Abortion, spending fights snag FDA spending bill
The first health-related spending bill to go through the House this year was pulled from the floor schedule on Thursday amid disputes over spending levels and a contentious abortion pill policy rider.
Why it matters: Lawmakers are heading home for the August recess, meaning work on the Agriculture-FDA appropriations package will be put off until after they return in September.
Driving the news: The House GOP conference can't agree on several measures within the bill.
- House Freedom Caucus members want more funding cuts and policy concessions, while about a dozen moderate GOP members are balking at voting for a rider that would reverse current FDA policy on the abortion pill mifepristone.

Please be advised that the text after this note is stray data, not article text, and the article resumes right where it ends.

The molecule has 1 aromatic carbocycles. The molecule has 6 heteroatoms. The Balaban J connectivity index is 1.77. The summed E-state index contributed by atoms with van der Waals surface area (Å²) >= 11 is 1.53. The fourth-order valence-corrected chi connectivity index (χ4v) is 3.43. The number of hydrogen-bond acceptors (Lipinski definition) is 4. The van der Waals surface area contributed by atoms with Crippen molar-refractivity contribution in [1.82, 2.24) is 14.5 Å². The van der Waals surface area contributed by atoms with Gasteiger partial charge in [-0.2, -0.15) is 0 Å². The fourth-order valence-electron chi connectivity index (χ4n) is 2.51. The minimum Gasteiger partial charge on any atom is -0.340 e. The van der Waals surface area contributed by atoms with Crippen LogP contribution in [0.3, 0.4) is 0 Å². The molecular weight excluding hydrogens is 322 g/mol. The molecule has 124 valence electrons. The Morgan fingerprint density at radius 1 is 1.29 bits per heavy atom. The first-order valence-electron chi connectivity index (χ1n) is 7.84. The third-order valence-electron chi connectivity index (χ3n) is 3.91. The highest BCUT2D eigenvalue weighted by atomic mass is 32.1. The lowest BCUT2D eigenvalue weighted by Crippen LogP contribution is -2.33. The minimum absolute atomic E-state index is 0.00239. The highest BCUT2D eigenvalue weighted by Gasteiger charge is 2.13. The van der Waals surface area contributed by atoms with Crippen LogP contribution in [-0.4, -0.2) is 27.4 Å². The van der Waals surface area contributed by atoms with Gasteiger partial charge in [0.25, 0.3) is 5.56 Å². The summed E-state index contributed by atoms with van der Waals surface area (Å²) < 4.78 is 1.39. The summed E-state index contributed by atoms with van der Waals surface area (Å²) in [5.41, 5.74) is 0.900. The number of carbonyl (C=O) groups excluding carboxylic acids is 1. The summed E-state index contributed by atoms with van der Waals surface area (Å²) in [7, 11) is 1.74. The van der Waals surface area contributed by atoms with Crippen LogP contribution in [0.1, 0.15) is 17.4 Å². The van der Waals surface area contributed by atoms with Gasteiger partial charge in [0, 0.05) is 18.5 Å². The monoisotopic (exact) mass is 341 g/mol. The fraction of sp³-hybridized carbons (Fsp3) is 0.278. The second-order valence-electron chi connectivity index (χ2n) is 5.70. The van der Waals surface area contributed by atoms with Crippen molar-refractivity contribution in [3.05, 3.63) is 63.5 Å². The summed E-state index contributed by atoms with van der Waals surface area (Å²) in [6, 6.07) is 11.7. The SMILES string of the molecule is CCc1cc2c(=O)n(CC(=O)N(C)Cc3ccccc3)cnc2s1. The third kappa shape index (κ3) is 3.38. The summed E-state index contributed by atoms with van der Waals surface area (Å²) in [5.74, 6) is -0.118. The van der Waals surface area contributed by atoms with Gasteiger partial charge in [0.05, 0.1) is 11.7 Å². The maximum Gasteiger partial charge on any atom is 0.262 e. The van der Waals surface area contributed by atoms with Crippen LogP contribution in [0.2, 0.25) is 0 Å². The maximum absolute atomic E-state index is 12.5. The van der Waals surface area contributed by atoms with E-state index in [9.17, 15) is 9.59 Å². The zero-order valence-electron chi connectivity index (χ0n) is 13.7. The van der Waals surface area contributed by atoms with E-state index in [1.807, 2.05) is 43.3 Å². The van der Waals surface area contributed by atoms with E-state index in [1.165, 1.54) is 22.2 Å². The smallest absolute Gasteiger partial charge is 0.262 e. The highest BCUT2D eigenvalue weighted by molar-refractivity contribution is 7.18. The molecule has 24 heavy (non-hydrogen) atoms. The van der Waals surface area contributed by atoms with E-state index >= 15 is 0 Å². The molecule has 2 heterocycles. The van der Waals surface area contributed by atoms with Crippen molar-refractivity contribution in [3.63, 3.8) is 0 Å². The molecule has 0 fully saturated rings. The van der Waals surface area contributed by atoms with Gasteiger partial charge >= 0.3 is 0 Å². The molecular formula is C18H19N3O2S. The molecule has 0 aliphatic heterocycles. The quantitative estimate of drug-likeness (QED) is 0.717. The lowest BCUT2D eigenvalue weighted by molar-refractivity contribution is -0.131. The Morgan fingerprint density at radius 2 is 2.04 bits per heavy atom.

- The language would nullify FDA guidance allowing the commonly used abortion drug to be sold by mail and at retail pharmacies.
- Freedom Caucus members want the policy reversal included — and also are pushing to set new work requirements for food assistance, which could further inflame moderates.
- President Biden has already threatened to veto the House Ag-FDA bill if it made it to his desk.
What they're saying: Several GOP members who represent districts President Biden won in 2020 went on the record this week in opposition to the abortion pill language.
- "Some states allow [mifepristone] to be mailed, some states don't, but that should be a decision with the states and the FDA, not Congress," said Rep. Mike Lawler (R-N.Y.).
- "If that language stays as is, we won't be able to vote for that appropriations [bill]," said Rep. Lori Chavez-DeRemer (R-Ore.).
What we're watching: If spending bills funding the government don't get passed after the recess, it's possible that Congress could be staring at a shutdown — unless lawmakers can pass a continuing resolution to avoid it.
Andrew Solender contributed to this report.
A version of this story was published first on Axios Pro. Get news like this by subscribing.